Here are some more sobering facts and statistics: Food security for a household is defined by the USDA as “access by all people at all times to enough food for an active, healthy life. Food security includes, at a minimum: (a) the ready availability of nutritionally adequate and safe foods and (b) an assured ability to acquire acceptable foods in socially acceptable ways (e.g., without resorting to emergency food supplies, scavenging, stealing, or other coping strategies).” Food insecurity is defined as “limited or uncertain availability of nutritionally adequate and safe foods or uncertain ability to acquire acceptable foods in socially acceptable ways. In 2011, according to feedingamerica.org, over 50 million people lived in food-insecure households. Fifty million!
Plus, much of the food grown today in the U.S. is grown with the use synthetic pesticides. Organophosphates were once used as a nerve gas in World War II. Some farmers use poisonous insecticides, herbicides and genetically modified seeds. They keep their animals confined, pump them with drugs and then sell their poisonous food for cheap. We buy it up in bulk, eat it, get sick, and die. And I mean that quite literally. Food-related diseases including heart disease, cancer, diabetes, obesity, and stroke are killing us in large numbers, and the problem is spanning generations. A couple of weeks ago I read that over twenty children in India were poisoned to death from eating food which was tainted with an insecticide. Dozens of others became ill and were hospitalized. The food was provided through a free lunch program run by the government.
Shouldn’t we be outraged by this? Maybe we aren’t because we are saturated with “hunger” infomercials, benefit concerts ending in “aid”, and depressing news from around the world. Or could it be the mayonnaise that’s coating our empathy neurons and numbing our responses? Some of us seem to have developed a tolerance for such an obscene numbers; as we sit in our comfortable environments, with our money, our cars, our freedoms, our privileges, and our access. The problem is that too many of us don’t share these privileges, and too few of us care. Somewhere along the way, only the wealthiest people became the elitist consumers of organically grown fruits and vegetables with their gardens, their mulch and endless supplies of water.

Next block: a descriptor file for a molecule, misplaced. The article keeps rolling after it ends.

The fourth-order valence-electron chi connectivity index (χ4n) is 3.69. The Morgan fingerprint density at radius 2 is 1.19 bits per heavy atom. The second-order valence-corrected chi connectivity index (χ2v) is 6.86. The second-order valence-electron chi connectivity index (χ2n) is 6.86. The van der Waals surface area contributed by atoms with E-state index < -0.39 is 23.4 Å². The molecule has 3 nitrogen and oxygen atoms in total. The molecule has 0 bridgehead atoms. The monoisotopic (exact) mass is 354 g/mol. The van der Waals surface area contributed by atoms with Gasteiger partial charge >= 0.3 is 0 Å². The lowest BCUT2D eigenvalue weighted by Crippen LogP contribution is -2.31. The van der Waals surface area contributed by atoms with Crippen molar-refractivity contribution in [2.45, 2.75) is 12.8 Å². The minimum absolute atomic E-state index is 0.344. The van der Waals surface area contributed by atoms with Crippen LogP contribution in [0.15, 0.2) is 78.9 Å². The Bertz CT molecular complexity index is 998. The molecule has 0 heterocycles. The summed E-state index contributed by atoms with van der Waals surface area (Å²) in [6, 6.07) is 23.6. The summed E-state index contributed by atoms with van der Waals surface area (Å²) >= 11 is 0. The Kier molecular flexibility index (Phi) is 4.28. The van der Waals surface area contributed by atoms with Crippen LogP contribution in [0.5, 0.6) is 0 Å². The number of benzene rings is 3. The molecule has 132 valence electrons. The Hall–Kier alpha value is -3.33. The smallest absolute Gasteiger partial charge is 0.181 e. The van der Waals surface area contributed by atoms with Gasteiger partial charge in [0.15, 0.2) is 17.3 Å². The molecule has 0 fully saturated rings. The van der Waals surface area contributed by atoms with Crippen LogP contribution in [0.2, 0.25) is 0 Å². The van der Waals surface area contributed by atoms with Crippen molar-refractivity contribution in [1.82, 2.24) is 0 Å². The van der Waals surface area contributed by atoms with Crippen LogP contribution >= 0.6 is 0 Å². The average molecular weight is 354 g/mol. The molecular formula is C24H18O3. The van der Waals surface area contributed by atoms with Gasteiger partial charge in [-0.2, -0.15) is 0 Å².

Improving access to healthy food through urban farming is a critical component of the solution that I am thinking of. And as I sat there in my carrot bed on the fourth of July, I re-affirmed my commitment to learning to grow food organically. I gathered my resolve through the carrot that I wiped on my shirt and ate. I’d taken it from the earth to allow another more room to grow. I fed myself those nutrients which allowed me to exert my energy back into the work of cultivating more food. It’s cyclical, spiritual, and if it can uplift my spirit, it certainly could do the same for others. Imagine the souls out there that could use a little levity!
I try to remind myself as often as possible, what this work is for. I’ve taken the liberty to remind you too. I try to be attentive and alert to the issues. I tolerate the heat, the rain and the row cover for this cause! Despite the pests, the weeds and the long hours, I try to become a part of the solution. To grow organically and share the experience with others is the most authentic expression of my self that I can think to employ right now. I look forward to learning and sharing the energy with like-minded people. I look forward to progress. We’ve got a lot of work to do. We’d better quit looking at the computer and get back to it.